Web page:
Matthew 20:16 “So the last will be first, and the first last. For many are called, but few chosen.”
One of the teachings of Scripture is that, in addition to natural skills, the Holy Spirit gives people gifts to be used for the benefit of others. They include gifts such as healing and prophecy, and also hospitality and service. Some gifts are more fun and dramatic than others, and it can be tempting to envy people who have gifts or skills that I wish I had. For example, Shelly has a wonderful ability to gain the attention of a room full of children. She calls out, “when I am talking, you are…?” The children all cry out, “listening!!” I’ve tried to do the same, but they just keep talking. It is a moment in which I can be tempted to be envious, but then I am reminded of this text and I realize I have no excuse for envy considering how blessed I actually am.
• Set the stage
In our text for today, Jesus offers a parable regarding the nature of the Kingdom of God. He says that the Kingdom is like a landowner who hires day laborers, several times during the course of the day, and then pays them all the same wage at the end of the work day. Those who worked the full day complain that they deserve more because those who worked only a couple of hours received the same wage. The landowner responds by reminding them that they were paid a full day’s wage and how he pays the other workers is his business.
• Other uses of the phrase
The word means to be elect, a favorite, chosen for special honor and favor. The phrase Jesus quotes is one that did not originate with Him, but is an ancient colloquial expression found beyond the borders of Israel. For example, centuries before the Lord Jesus, Plato used a variation of the same phrase in the book, The Hard Sayings of the Bible:
“Plato quotes one with reference to the mystery religions: “Many are the wand-bearers, but few are the initiates” 40-19; that is to say, there are many who walk in the procession to the cult-center carrying sacred wands, but only a few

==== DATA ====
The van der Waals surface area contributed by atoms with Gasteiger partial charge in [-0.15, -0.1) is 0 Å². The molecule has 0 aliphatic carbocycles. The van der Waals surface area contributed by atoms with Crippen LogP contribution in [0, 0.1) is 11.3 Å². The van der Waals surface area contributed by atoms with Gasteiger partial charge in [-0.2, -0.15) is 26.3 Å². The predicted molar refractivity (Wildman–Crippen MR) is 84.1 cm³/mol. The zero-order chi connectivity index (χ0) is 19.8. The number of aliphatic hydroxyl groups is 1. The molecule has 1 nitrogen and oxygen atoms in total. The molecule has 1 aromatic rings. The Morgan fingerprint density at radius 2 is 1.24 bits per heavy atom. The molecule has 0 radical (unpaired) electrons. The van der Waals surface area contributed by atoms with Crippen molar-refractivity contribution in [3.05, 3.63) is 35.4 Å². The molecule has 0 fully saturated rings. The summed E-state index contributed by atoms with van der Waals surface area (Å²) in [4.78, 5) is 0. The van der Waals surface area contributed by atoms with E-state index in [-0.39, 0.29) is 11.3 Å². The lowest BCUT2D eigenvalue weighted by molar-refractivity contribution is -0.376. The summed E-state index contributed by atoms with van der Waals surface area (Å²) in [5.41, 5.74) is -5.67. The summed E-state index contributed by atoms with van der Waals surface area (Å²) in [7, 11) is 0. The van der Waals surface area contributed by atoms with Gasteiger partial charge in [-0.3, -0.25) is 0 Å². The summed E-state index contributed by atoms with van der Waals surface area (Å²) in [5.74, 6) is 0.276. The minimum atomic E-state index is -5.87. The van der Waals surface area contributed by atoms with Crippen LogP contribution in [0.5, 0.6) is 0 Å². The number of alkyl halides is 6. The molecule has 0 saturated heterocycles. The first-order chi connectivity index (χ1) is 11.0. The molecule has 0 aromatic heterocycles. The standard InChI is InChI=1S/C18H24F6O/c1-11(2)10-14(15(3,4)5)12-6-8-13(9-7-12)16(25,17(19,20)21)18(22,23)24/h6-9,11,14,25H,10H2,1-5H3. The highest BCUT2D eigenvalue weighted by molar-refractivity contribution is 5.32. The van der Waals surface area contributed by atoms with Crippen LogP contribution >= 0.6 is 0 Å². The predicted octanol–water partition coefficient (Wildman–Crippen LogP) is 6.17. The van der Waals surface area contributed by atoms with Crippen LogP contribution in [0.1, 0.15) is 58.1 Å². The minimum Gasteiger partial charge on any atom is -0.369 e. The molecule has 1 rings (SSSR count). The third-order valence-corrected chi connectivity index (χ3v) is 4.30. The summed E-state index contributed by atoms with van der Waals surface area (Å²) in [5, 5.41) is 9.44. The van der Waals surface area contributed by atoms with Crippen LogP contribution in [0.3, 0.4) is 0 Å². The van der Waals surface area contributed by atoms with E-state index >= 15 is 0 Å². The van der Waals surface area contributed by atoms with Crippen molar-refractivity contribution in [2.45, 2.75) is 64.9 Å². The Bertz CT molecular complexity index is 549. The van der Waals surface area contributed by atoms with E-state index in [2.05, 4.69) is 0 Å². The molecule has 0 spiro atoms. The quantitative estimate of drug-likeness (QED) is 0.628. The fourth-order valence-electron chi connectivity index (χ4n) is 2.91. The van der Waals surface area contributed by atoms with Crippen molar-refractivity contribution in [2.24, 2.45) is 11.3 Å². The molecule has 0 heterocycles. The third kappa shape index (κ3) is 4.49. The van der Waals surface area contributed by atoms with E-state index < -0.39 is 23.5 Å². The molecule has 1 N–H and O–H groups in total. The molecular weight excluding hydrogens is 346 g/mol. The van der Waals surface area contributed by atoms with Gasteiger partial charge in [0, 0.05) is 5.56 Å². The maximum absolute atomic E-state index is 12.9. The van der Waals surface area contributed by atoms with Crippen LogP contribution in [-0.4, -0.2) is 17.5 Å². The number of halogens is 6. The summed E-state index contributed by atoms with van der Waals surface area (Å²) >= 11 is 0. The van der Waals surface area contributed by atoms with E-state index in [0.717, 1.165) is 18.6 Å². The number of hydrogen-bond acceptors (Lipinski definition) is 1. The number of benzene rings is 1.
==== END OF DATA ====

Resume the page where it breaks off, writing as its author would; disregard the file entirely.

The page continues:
are admitted to the knowledge of the innermost secret (which confers the prize of immortality)”
There are many applications and variations of the phrase, indicating that an offer is granted to many, but few actually reach the goal. Jesus applied it to this parable.
• Application: watch the envy. You’ve been chosen for great grace (Ephesians)
One application, I believe, is that envy has no place in the hearts of anyone who has received the great grace that we have received. This parable, like the one of the prodigal son, is counterintuitive. In that parable we tend to identify with the good son, who is outraged at the extravagant welcome his no-good little brother received when he returned after wasting his entire inheritance. But the point of the parable is that, in the presence of a holy God, we are all prodigals receiving a welcome far better than we deserve.
So also with this parable, we tend to identify with the good workers who want more money, but in reality we are the workers getting more than we deserve. Many are called by the Gospel, but few receive it and follow Jesus. They are the chosen and receive such grace that, if they understood it, would know they have no place to be envious of anyone, considering the value of the salvation they have received. Life, as many have said, is not fair, but having the Presence and promises of God in Christ are worthy more than anything this world can offer. The Apostle Paul, who gave up much of what this world has to offer, wrote this at the beginning of Ephesians (1:1-2): “Blessed be the God and Father of our Lord Jesus Christ, who has blessed us with every spiritual blessing in the heavenly places in Christ, just as He chose us in Him before the foundation of the world, that we should be holy and without blame before Him in love…”
Jesus told parables to explain what the Kingdom of God is like, or what God is like. In this parable He said God is like a landowner who pays some workers a fair wage and others He pays extravagantly. The point is that we, in Christ, are the ones treated extravagantly, and the more we understand the grace given to us, the harder it is for us to be envious of others.